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Many know that small to midsize businesses are top targets for identity theft. Technali IT Solutions has created a program to stop cyber theft. Cyber thieves can steal data in minutes, but your company could spend years rebuilding its reputation or financial health. Criminals often use everyday communication, such as email, to steal sensitive information. Once they have your login credentials or other details, they may sell them on the internet underworld known as the dark web. Let’s look at ways to keep your business data safe.

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Phishing for Your Data

Your business is most vulnerable while conducting ordinary activities such as checking email and chatting with customers and vendors. Thieves use these means to commit a crime called phishing, which is fraudulent communication aimed at duping people into revealing confidential information. Phishing emails, phone calls, and texts masquerade as messages from trustworthy sources. Let’s take a look at two common variants targeting businesses, deceptive and spear phishing.

Deceptive Phishing

In deceptive phishing, cyber thieves send a mass email containing a fraudulent website link or attachment. They are hoping that you and other recipients will take the bait and log in to the fake site or download the file.

As a typical example, you receive an email that appears to be from a legitimate entity such as a bank. The message includes an urgent call to action to induce you to divulge confidential information. It may ask you to log in to a website to address an account issue or to download an invoice. The site may look similar to the real thing but will almost always have telltale signs of fakery. If you sign in with your credentials, the fraudsters have them to exploit.

If you open a phishing file attachment, it will install malicious software, called malware, on your computer. The software may log your keystrokes, allow a criminal to access your computer remotely, or disable your antivirus software.

Spear Phishing

Spear phishing is a tactic that attempts to “spear” one particular person or company department to defraud. It is especially dangerous because it tailors its message to you personally, including details only a trusted source would likely know. For example, you receive a personalized email from your human resources manager asking you to confirm your bank account details by reentering them on the internal site. However, the link provided is to a fraudulent website mocked up to resemble your company’s portal.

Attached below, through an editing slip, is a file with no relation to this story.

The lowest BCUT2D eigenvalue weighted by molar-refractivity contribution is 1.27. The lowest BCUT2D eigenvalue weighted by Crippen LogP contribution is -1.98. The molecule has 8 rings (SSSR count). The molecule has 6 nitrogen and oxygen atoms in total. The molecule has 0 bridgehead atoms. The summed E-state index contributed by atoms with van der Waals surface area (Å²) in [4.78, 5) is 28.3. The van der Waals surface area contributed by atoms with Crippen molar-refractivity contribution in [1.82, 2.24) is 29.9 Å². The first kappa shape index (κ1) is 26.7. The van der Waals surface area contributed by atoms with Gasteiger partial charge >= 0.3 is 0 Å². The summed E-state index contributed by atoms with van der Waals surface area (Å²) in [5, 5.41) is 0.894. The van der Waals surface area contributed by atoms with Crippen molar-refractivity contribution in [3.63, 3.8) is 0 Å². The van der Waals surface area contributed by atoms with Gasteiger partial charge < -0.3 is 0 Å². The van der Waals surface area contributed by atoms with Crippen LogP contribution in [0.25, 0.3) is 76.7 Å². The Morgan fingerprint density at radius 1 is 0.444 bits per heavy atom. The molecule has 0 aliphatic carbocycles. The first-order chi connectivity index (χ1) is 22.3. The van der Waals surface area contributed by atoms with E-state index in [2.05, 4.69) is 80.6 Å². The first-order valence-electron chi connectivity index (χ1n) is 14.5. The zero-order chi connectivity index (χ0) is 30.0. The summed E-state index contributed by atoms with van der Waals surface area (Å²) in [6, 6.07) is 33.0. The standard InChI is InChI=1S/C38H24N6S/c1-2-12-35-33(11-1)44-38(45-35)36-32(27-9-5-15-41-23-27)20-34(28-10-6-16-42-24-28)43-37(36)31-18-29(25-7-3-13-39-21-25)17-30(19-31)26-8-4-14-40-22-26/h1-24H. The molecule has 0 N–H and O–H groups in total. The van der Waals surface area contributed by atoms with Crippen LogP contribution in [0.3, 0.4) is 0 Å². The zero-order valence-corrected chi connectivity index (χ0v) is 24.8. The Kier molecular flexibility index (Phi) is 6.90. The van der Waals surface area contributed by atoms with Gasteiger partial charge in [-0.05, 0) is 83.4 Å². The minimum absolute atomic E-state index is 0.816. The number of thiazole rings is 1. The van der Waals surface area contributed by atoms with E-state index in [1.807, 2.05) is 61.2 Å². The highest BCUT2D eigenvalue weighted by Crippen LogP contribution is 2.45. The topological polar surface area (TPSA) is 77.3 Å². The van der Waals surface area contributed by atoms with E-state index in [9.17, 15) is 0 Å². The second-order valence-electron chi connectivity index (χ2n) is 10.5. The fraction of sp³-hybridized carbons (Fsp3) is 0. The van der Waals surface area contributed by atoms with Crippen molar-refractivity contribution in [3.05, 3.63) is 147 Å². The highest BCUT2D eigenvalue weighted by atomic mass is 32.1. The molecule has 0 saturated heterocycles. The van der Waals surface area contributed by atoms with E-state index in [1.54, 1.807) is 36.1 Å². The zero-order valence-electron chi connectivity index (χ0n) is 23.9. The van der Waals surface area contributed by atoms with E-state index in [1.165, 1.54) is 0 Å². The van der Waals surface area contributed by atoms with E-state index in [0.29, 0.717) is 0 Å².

One lucrative type of spear phishing is called whaling. This tactic targets senior managers who have financial authority at your business. Criminals may be after documents that contain tax identification numbers and other sensitive information. Often, they hope to trick you into authorizing monetary transactions such as wire transfers.

Protecting Your Business

To thwart phishing, your business needs robust network security in place. The solution should flag suspicious websites, downloads, and email links and attachments. You also want to keep all software versions current as releases often contain critical security updates. This includes operating systems such as Windows or macOS, business applications such as Microsoft Office 365, and internet security software that protects against viruses, malware, and other threats. Partnering with a technology solutions provider can ensure you cover all the bases.

Sound business processes help ensure you don’t fall prey to financial fraud. You can reduce the risk of a criminal transaction slipping through by requiring at least two authorizations for significant expenses. To safeguard individual account access, make sure you have implemented the two-factor authentication most financial institutions offer. This method usually entails the bank sending a randomly generated code to a contact method on file, such as a cell phone. Even if thieves have your login details, they cannot access your account unless they also have your phone.

Good judgment is still the best defense against phishing. Your business should train employees on how to spot email, phone, and message fraud. These communications can be quite convincing, and each person’s vigilance will make all the difference.

If a phishing scheme should hook your business, you can contain the damage by immediately seeking expert help. Technology professionals trained in network security will analyze your computer network and determine the next steps to remediate infections. They will clean connected devices and manage your data backup and restoration. They will also help educate your team on prevention.